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Wednesday, May 24, 2017
- “Politics of division and the rhetoric of intolerance are targeting racial, ethnic, linguistic and religious minorities, and migrants and refugees. Words of fear and loathing can, and do, have real consequences,” warns the UN High Commissioner for Human Rights
The UN rights chief, Zeid Ra’ad Al Hussein, said on the occasion of the International Day for the Elimination of Racial Discrimination on 21 March that Governments around the world that they have a legal obligation to stop hate speech and hate crimes, and called on people everywhere to “stand up for someone’s rights.”
The theme for the Day this year is ending racial profiling and incitement to hatred, including as it relates to people’s attitudes and actions towards migration.
At the Summit for Refugees and Migrants in September 2016, UN member states adopted a Declaration strongly condemning acts and manifestations of racism, racial discrimination, xenophobia and related intolerance.
The Summit also sparked the UN’s Together initiative to change negative perceptions and attitudes aimed at refugees and migrants.
Zeid said that States do not have any excuse to allow racism and xenophobia to fester.
States “have the legal obligation to prohibit and eliminate racial discrimination, to guarantee the right of everyone, no matter their race, colour, national or ethnic origin, to equality before the law,” the senior UN official said.
He urged governments to adopt legislation expressly prohibiting racist hate speech, including the dissemination of ideas based on racial superiority or hatred, incitement to racial discrimination, and threats or incitement to violence.
“It is not an attack on free speech or the silencing of controversial ideas or criticism, but a recognition that the right to freedom of expression carries with it special duties and responsibilities,” Zeid said.
To promote human rights, the UN High Commissioner’s office, known by its acronym OHCHR, is asking people around the world to , “Stand up for Someone’s Rights Today”.
The campaign urges people to take practical steps in their own communities to take a stand for humanity.
Rising Populism and Extremism
For his part, UN secretary general António Guterres had on 27 February said that “disregard for human rights is a disease, and it is a disease that is spreading – North, South, East and West.”
Addressing the Geneva-based UN Human Rights Council http://www.ohchr.org, he urged member states to uphold the rights of all people in the face of rising populism and extremism.
Having lived under the dictatorship of Portugal’s António de Oliveira Salazar, Guterres explained that he was 24 before he knew democracy. Denying his compatriots their human rights had oppressed and impoverished many of them, resulting in a mass exodus, and also brought bloody civil wars to Portugal’s former colonies in Africa.
World, More Dangerous Today
Calling today’s world “more dangerous, less predictable, more chaotic,” the Secretary-General called for making prevention a priority, tackling root causes of conflict and reacting early and more effectively to human rights violations.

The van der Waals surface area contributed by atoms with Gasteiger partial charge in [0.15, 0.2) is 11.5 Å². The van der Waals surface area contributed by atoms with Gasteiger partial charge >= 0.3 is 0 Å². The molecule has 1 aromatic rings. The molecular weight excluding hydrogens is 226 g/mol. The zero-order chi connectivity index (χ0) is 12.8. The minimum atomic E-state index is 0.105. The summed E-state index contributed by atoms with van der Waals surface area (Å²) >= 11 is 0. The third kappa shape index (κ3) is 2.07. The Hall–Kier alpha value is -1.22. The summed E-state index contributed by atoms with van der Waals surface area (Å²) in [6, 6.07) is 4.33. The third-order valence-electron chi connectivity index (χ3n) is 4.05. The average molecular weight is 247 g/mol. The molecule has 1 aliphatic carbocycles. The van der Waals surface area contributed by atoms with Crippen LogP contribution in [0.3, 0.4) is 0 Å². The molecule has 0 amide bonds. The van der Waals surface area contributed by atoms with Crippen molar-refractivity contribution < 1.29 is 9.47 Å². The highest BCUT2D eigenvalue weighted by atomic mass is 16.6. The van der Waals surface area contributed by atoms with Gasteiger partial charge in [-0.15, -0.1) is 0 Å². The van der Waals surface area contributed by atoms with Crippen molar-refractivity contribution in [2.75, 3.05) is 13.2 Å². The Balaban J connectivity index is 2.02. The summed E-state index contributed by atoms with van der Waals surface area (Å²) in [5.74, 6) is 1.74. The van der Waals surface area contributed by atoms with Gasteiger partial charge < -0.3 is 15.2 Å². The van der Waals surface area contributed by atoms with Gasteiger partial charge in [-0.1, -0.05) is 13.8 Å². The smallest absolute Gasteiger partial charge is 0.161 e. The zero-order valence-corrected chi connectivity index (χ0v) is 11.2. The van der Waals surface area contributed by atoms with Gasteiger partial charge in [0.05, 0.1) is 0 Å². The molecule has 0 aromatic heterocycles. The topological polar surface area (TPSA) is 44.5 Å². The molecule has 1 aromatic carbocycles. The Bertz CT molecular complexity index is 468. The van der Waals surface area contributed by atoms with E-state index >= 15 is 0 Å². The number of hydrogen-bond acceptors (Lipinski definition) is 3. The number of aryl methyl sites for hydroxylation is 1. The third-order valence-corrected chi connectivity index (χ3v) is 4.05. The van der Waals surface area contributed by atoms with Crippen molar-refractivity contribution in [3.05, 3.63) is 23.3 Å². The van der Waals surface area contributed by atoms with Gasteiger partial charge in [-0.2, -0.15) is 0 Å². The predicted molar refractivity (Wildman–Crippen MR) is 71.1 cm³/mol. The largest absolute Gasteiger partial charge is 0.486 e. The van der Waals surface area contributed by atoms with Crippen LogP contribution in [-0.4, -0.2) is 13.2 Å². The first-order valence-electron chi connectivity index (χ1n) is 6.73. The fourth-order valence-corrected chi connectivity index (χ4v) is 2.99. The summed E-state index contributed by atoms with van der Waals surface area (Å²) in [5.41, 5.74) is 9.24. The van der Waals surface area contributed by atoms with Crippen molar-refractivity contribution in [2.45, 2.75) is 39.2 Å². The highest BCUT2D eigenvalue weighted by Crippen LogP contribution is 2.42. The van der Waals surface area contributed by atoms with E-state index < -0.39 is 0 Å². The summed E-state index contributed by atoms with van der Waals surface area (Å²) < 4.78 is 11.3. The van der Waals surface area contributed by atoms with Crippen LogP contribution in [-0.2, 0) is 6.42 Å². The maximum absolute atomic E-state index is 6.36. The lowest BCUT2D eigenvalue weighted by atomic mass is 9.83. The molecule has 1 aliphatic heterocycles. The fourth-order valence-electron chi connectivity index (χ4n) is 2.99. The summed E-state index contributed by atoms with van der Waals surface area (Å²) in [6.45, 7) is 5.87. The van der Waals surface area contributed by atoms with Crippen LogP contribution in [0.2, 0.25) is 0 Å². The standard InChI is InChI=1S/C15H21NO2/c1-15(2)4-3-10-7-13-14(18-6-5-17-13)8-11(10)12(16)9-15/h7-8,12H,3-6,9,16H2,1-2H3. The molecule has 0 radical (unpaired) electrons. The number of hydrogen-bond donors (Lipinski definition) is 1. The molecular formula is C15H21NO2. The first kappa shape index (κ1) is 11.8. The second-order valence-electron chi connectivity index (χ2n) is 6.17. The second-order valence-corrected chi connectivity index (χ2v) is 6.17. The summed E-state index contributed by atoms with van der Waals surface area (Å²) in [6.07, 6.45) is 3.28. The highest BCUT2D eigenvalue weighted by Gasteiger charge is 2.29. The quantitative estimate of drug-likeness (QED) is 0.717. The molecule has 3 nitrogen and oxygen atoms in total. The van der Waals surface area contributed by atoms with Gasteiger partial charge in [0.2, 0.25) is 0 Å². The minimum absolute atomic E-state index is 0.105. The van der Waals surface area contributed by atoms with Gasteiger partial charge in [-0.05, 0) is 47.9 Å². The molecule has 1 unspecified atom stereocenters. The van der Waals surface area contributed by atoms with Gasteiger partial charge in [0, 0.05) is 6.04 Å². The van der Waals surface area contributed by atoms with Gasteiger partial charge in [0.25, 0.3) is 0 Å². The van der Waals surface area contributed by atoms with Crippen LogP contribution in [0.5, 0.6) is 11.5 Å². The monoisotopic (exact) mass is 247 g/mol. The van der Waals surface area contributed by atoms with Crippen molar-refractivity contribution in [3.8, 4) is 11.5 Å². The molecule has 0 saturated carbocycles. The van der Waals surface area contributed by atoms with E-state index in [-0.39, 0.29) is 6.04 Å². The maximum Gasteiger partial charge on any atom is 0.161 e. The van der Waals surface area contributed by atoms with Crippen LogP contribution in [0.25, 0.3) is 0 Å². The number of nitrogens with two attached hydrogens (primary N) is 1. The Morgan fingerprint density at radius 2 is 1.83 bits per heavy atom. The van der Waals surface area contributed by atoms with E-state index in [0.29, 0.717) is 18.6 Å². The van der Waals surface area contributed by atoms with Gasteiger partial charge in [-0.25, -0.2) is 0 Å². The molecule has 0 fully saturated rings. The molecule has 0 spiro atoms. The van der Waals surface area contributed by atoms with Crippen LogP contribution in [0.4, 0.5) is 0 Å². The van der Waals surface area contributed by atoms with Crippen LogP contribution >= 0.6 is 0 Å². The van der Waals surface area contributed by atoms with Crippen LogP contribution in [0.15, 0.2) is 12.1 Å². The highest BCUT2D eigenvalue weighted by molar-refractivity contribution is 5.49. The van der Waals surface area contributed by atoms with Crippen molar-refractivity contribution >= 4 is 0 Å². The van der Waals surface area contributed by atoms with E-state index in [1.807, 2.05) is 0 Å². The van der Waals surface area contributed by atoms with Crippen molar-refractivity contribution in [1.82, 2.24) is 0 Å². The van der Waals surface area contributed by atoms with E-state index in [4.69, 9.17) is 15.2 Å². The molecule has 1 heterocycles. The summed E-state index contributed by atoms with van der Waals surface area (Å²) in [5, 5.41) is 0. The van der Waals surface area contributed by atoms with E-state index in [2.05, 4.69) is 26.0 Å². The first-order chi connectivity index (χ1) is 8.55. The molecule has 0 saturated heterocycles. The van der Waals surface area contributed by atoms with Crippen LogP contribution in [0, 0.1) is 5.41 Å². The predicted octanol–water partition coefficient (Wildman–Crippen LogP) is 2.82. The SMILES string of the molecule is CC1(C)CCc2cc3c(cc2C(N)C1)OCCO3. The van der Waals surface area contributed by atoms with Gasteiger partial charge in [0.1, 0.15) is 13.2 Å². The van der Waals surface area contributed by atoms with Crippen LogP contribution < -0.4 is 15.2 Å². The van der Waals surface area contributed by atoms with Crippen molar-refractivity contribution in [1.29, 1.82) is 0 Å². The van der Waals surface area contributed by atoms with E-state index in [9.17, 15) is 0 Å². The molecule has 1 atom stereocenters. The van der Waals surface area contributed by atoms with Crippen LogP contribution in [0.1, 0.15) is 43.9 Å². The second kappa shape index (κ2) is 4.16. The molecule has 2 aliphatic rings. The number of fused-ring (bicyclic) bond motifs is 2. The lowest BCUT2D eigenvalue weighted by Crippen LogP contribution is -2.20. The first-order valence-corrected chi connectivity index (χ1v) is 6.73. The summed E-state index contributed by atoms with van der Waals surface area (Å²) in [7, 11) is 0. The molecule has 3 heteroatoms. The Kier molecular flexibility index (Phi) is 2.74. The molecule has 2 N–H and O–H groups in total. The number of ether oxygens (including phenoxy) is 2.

He highlighted the importance of the Universal Declaration of Human Rights and the treaties that derive from it, and urged the Council to be “fully engaged” on the issues that require their attention.
“We are increasingly seeing the perverse phenomenon of populism and extremism feeding off each other in a frenzy of growing racism, xenophobia, anti-Semitism, anti-Muslim hatred and other forms of intolerance,” said Guterres.
“Minorities, indigenous communities and others face discriminations and abuse across the world,” he added, noting abuse targeting refugees and migrants, and people who are lesbian, gay, bisexual, trans and/or intersex.
Among other issues raised, Guterres also called for protection of the human rights defenders and of journalists who are “essential” to the checks and balances of any society.
In his address, UN High Commissioner Zeid denounced “reckless political profiteers” who threaten the multilateral system or intend to withdraw from parts of it.
“We have much to lose, so much to protect,” the UN High Commissioner said.
“Without a commitment to fundamental human rights, to the dignity and worth of the human person and to the equal rights of men and women and of nations large and small, our world will become chaos, misery and warfare,” he warned.
“Of all the great post-war achievements, it is this assertion of the universality of rights in human rights law that may be the most noteworthy.”
Speaking directly to the political actors, Zeid said “the sirens of historical experience ought to ring clear” and pledged that “we will not sit idly by” in the face of violations.
“Our rights, the rights of others, the very future of our planet cannot, must not be thrown aside by these reckless political profiteers,” he added.